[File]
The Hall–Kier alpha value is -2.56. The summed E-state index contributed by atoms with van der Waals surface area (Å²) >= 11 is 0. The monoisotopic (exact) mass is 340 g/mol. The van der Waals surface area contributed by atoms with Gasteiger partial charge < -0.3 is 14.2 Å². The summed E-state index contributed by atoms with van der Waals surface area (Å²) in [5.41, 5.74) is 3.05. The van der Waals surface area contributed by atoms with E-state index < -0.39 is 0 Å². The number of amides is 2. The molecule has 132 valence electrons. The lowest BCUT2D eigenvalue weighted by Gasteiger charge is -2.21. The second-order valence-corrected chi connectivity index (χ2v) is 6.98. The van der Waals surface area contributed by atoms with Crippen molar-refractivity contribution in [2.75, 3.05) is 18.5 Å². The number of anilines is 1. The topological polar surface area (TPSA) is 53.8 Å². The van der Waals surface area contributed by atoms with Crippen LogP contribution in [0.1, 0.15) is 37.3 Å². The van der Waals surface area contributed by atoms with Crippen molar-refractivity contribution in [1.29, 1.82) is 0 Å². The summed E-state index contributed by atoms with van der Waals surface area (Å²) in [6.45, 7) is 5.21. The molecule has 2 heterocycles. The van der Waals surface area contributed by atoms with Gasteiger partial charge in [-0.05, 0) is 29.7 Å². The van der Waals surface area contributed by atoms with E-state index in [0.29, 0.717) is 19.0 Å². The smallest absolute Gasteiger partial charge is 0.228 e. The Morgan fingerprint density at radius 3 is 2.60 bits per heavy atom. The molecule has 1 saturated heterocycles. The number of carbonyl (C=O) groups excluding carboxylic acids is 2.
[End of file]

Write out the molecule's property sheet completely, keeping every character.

The Hall–Kier alpha value is -2.56. The summed E-state index contributed by atoms with van der Waals surface area (Å²) >= 11 is 0. The monoisotopic (exact) mass is 340 g/mol. The van der Waals surface area contributed by atoms with Gasteiger partial charge < -0.3 is 14.2 Å². The summed E-state index contributed by atoms with van der Waals surface area (Å²) in [5.41, 5.74) is 3.05. The van der Waals surface area contributed by atoms with E-state index < -0.39 is 0 Å². The number of amides is 2. The molecule has 132 valence electrons. The lowest BCUT2D eigenvalue weighted by Gasteiger charge is -2.21. The second-order valence-corrected chi connectivity index (χ2v) is 6.98. The van der Waals surface area contributed by atoms with Crippen molar-refractivity contribution in [2.75, 3.05) is 18.5 Å². The number of anilines is 1. The topological polar surface area (TPSA) is 53.8 Å². The van der Waals surface area contributed by atoms with Crippen LogP contribution in [0.1, 0.15) is 37.3 Å². The van der Waals surface area contributed by atoms with Crippen molar-refractivity contribution in [1.29, 1.82) is 0 Å². The summed E-state index contributed by atoms with van der Waals surface area (Å²) in [6.45, 7) is 5.21. The molecule has 2 heterocycles. The van der Waals surface area contributed by atoms with Gasteiger partial charge in [-0.05, 0) is 29.7 Å². The van der Waals surface area contributed by atoms with E-state index in [0.29, 0.717) is 19.0 Å². The smallest absolute Gasteiger partial charge is 0.228 e. The Morgan fingerprint density at radius 3 is 2.60 bits per heavy atom. The molecule has 1 saturated heterocycles. The number of carbonyl (C=O) groups excluding carboxylic acids is 2.